Now a generation removed, Balzekas and others are coming to terms with the complexity of their homeland's history.
"The telling of Lithuanians' history was tied to the history of the Holocaust around Europe," said Balzekas, whose father-in-law founded the Balzekas Museum of Lithuanian Culture in Chicago. "These war crimes did not exist in isolation. There were terrible things happening. ... That history, too, has to be known and shared. It's a little less difficult for us who might be a little more detached and look at things from a safer vantage point."
As Chicago-area Jewish congregations on Thursday mark Holocaust Remembrance Day, known as Yom Hashoah, and call to mind the atrocities their forebears suffered, members of Chicago's Lithuanian community — one of the largest outside Eastern Europe — are acknowledging the crimes both inflicted upon and committed by their ancestors during that time.
There's a lot of difficult history to go around in Lithuania. There are the horrors of the Nazi years, the horrors of the Soviet era. Sometimes those histories seem so disparate that they seem irreconcilable. But it's important for us to sit down together and talk across cultures and consider that history together.
"We need to know what happened, including what people from our own country did, so this doesn't happen again," said Al Domanskis, a Chicago lawyer who is corporate secretary of the city's Lithuanian Foundation. "You walk through Vilnius, a city that was once a third Jewish. Do people know? We need to know that. We also need to know what we did was wrong. Not that we're a terrible people, but obviously Lithuanians participated."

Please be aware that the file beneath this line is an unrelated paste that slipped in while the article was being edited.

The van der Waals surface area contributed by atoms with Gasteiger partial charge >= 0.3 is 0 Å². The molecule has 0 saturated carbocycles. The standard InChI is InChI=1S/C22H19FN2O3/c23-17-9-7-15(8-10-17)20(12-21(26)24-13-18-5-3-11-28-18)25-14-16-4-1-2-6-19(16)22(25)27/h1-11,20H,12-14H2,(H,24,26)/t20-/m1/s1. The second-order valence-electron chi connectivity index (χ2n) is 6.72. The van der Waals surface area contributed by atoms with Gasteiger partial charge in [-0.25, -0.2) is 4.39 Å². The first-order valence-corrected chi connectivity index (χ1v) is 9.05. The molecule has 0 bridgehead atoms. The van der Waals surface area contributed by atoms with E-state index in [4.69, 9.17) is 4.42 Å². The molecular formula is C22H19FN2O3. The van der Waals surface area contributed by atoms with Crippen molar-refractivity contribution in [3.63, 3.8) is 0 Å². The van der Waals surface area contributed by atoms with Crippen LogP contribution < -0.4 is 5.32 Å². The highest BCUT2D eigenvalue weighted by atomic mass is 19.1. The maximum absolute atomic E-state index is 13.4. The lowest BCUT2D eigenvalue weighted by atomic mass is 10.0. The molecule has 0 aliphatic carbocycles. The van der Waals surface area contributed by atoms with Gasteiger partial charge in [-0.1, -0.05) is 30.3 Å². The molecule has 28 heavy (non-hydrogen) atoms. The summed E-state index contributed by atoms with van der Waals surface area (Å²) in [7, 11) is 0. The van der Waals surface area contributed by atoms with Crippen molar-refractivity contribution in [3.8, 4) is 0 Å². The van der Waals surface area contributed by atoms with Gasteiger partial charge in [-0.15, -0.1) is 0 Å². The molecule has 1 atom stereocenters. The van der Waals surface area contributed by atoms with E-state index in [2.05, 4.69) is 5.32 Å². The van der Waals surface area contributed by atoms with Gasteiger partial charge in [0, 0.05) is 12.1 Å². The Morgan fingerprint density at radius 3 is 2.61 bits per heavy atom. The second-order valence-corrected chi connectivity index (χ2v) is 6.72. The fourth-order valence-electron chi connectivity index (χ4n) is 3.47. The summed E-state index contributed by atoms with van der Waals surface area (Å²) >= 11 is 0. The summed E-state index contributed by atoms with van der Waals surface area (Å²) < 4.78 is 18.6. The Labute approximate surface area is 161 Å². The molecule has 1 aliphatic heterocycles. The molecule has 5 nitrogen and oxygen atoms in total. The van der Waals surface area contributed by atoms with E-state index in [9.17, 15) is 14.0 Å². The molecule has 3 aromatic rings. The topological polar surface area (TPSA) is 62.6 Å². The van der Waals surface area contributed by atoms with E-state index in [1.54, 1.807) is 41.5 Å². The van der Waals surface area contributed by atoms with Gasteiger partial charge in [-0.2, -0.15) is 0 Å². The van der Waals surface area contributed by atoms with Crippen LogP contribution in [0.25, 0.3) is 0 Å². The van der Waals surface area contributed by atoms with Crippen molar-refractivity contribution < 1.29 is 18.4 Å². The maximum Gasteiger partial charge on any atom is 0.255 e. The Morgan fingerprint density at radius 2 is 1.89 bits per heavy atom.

Earlier this month, the Lithuanian government designated the Foundation for Lithuanian Jewish Heritage to get compensation for former Jewish communal property. The first restitution payments will support needy Lithuanian Holocaust survivors, while additional money will help support Jewish education and cultural preservation in the Eastern European nation.
Lithuanians in diaspora said they share that desire for resolution. Balzekas said the Chicago museum opened in the 1960s to preserve the Lithuanian language and culture as the Soviets tried to erase and rewrite history. With that in mind, Balzekas said the museum has considered a major redesign that would include Lithuania's Jewish heritage.
On April 29, author Ellen Cassedy will join novelist Ruta Sepetys at the museum for a discussion about Lithuania's dark years during the 20th century.
The authors will cap a series of exhibits and events at the museum marking 70 years since the start of Soviet deportations of Lithuanians to Siberia. Cassedy will read from her memoir, "We Are Here: Memories of the Lithuanian Holocaust." Sepetys, an American of Lithuanian descent, will read from her young-adult novel "Between Shades of Gray."
"There's a lot of difficult history to go around in Lithuania," said Cassedy, a Jewish author of Lithuanian descent from the Washington area. "There are the horrors of the Nazi years, the horrors of the Soviet era. Sometimes those histories seem so disparate that they seem irreconcilable. But it's important for us to sit down together and talk across cultures and consider that history together."
Earlier this week, 17 honorary consuls to Lithuania from across North America and the Lithuanian ambassadors to Canada and the U.S. met with local Lithuanian and Jewish leaders in Chicago to discuss the nation's efforts to make up for its past mistakes.
Daniel Elbaum, regional director of the Chicago chapter of the American Jewish Committee, said he appreciates Lithuania's attempts to resolve unfinished business that was either postponed by the silence of the Cold War era or eclipsed by the pain of the Soviet oppression.
"It's important for us to remember the history of Lithuanians and Jews goes back 1,000 years," he said. "The Holocaust is part of it. But it's not all the history. These discussions in Lithuania, because of the Cold War that existed afterward, were given a 50-year moratorium."
Now that the moratorium has lifted, a new generation must lead the reconciliation, he said.
"For people who lived through those terrible times personally, it may be inappropriate to move on beyond hatred," Cassedy said. "But for other generations, it's time for us to listen to each other. It's time to be able to appeal to each other as moral beings with the capacity for moral choice. That's what will prevent future genocides."